Intended for healthcare professionals

Rapid response to:

Observations The future of health care

Why innovation matters today

BMJ 2009; 339 doi: https://doi.org/10.1136/bmj.b2970 (Published 22 July 2009) Cite this as: BMJ 2009;339:b2970

Rapid Response:

Innovation in Clinical Practice in NHS setting

I congratulate Lord Darzi on his efforts for NHS and this
thought provoking article.

I am a surgeon working in NHS for about 20 years. I am very
keen on innovation and improvement of service and better
patient care.

I have come up with several new innovative new surgical
techniques which simplify some complex medical issues and
also reduce patients suffering and prolonged hospital stay.
The frustration that I have faced is that its very difficult
to share these on a common forum with other surgeons. One is
left to present the techniques on National and International
forums. This is done but is time consuming and expansive.
In NHS its extremely difficult to achieve excellence and
innovation in current system, as we have tried to chase the
targets in what ever manner possible.

The core issues hindering innovation and excellence are;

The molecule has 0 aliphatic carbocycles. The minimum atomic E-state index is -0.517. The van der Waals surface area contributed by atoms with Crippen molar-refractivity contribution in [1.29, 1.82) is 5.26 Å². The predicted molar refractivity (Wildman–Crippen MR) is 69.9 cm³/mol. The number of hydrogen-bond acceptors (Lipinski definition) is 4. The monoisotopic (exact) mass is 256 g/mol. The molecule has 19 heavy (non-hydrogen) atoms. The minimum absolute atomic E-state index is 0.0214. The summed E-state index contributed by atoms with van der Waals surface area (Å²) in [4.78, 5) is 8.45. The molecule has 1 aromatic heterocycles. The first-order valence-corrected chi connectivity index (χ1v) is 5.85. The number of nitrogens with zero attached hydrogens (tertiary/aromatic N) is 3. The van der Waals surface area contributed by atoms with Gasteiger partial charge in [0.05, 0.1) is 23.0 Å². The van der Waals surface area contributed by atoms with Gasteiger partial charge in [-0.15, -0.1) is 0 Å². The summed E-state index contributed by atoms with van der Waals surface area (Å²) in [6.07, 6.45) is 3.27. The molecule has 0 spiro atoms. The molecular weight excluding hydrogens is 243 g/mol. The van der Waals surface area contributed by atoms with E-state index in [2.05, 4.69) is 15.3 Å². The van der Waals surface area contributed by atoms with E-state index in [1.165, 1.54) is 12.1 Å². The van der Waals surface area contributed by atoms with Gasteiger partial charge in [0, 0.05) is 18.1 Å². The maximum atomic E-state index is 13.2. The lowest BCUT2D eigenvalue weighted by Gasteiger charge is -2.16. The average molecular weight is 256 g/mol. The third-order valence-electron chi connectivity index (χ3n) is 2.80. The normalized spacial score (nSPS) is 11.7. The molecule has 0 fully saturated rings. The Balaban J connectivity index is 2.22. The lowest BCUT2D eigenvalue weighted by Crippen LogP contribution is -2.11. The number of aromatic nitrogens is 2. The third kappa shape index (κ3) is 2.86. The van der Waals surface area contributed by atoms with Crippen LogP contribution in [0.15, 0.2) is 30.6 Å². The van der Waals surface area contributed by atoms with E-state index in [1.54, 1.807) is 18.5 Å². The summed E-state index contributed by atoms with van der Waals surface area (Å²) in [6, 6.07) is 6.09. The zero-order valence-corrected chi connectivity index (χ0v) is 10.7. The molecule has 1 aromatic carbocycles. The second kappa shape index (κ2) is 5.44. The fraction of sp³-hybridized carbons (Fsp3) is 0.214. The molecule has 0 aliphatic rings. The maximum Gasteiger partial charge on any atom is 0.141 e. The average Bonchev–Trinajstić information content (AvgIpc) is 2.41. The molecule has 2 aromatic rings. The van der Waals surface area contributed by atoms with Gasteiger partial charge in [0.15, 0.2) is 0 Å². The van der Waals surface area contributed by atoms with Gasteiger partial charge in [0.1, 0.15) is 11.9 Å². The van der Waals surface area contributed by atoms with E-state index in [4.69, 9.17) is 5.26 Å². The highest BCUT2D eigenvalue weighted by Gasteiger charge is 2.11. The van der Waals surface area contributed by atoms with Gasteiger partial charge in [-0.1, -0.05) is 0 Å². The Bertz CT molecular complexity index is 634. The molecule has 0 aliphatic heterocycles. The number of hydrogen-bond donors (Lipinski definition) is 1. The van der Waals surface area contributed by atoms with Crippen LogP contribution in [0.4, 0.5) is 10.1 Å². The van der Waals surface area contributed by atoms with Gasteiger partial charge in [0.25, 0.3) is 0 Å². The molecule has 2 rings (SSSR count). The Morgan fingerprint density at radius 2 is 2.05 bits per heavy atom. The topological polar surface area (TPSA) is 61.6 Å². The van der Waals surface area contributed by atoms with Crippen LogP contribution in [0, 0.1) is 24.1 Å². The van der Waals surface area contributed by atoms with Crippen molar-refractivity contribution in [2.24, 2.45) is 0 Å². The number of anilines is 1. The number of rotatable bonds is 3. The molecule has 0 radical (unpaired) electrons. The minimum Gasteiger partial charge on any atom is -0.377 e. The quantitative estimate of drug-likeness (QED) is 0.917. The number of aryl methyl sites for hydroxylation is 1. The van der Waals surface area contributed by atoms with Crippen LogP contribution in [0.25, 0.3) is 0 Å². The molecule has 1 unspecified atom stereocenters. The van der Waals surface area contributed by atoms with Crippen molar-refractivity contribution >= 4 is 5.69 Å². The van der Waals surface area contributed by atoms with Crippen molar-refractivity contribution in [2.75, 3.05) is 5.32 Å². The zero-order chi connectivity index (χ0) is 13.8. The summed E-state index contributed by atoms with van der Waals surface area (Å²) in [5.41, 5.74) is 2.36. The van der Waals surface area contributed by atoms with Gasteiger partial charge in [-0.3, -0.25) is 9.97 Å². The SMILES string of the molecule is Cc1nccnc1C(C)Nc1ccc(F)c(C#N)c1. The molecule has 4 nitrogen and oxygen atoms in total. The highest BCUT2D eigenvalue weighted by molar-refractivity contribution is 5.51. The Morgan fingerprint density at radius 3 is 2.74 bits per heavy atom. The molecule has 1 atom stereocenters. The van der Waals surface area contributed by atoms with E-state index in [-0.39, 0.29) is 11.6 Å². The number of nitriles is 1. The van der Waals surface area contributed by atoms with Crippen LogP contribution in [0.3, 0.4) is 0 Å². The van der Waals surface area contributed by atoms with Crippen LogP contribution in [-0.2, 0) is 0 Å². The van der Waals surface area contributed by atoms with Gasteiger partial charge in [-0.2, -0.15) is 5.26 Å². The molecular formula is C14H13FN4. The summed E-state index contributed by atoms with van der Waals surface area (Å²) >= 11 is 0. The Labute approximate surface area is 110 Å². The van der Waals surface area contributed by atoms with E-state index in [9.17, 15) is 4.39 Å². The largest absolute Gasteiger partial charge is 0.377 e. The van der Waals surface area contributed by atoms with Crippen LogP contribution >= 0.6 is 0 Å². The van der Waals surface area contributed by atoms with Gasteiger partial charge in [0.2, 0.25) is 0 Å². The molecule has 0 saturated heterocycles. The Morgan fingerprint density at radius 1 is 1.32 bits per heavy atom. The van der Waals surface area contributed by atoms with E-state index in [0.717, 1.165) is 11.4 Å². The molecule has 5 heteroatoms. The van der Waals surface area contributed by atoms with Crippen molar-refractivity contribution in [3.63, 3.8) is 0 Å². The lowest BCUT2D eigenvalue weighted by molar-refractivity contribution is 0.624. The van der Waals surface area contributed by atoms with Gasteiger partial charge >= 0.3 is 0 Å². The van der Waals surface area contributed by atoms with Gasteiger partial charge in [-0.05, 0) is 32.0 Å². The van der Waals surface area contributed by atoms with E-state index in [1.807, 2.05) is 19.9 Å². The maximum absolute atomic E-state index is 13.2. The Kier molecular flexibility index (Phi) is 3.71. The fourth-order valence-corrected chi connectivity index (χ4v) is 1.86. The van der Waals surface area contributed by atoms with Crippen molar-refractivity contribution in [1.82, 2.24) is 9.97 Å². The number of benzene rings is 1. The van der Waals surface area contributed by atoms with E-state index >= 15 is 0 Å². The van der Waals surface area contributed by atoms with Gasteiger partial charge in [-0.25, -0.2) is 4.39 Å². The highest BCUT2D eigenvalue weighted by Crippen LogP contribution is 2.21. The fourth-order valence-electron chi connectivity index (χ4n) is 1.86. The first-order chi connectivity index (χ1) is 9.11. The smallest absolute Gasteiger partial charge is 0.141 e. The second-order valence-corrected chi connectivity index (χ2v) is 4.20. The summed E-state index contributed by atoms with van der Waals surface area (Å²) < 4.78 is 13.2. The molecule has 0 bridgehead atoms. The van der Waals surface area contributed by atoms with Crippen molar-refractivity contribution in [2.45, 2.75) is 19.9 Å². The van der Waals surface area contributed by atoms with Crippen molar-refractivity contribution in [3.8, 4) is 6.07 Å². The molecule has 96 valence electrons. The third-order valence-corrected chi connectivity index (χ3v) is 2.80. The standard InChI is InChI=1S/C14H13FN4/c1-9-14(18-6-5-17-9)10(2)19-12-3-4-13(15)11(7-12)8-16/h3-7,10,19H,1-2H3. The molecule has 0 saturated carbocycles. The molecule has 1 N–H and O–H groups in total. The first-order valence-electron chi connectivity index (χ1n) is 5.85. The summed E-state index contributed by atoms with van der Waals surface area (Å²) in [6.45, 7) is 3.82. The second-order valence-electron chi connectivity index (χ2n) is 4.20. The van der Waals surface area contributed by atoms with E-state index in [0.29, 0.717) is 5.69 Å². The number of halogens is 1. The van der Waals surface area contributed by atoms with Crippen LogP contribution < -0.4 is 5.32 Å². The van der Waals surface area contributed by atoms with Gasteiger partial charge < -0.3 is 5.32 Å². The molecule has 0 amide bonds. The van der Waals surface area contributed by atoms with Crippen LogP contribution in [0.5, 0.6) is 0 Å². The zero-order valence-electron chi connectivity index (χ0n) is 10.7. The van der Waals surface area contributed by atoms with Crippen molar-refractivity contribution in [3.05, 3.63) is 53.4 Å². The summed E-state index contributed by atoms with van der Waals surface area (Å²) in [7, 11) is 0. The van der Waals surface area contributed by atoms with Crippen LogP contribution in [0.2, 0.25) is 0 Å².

1. Unrealistic targets without appropriate resources.

2. Inappropriate uses of available resources in NHS.

3. No clear and "fast track/supportive/ Non red tape"
pathways to promote innovation.

4. Non availability of National "Think Tank/ Forum" to
evaluate, develop and incorporate and promote these ideas.

Surgeons need more operating time than what they have
at present. Probably more than 10,000 hours in ten years to
achieve the level of a "Genius" in surgery!

I am in no doubt the British surgeons can once again lead
the world if provided with the right environment and
support.

Competing interests:
None declared

Competing interests: No competing interests

26 July 2009
Dr Amir Nisar
Consultant General and Laparoscopic Surgeon
Maidstone Hospital, Kent, England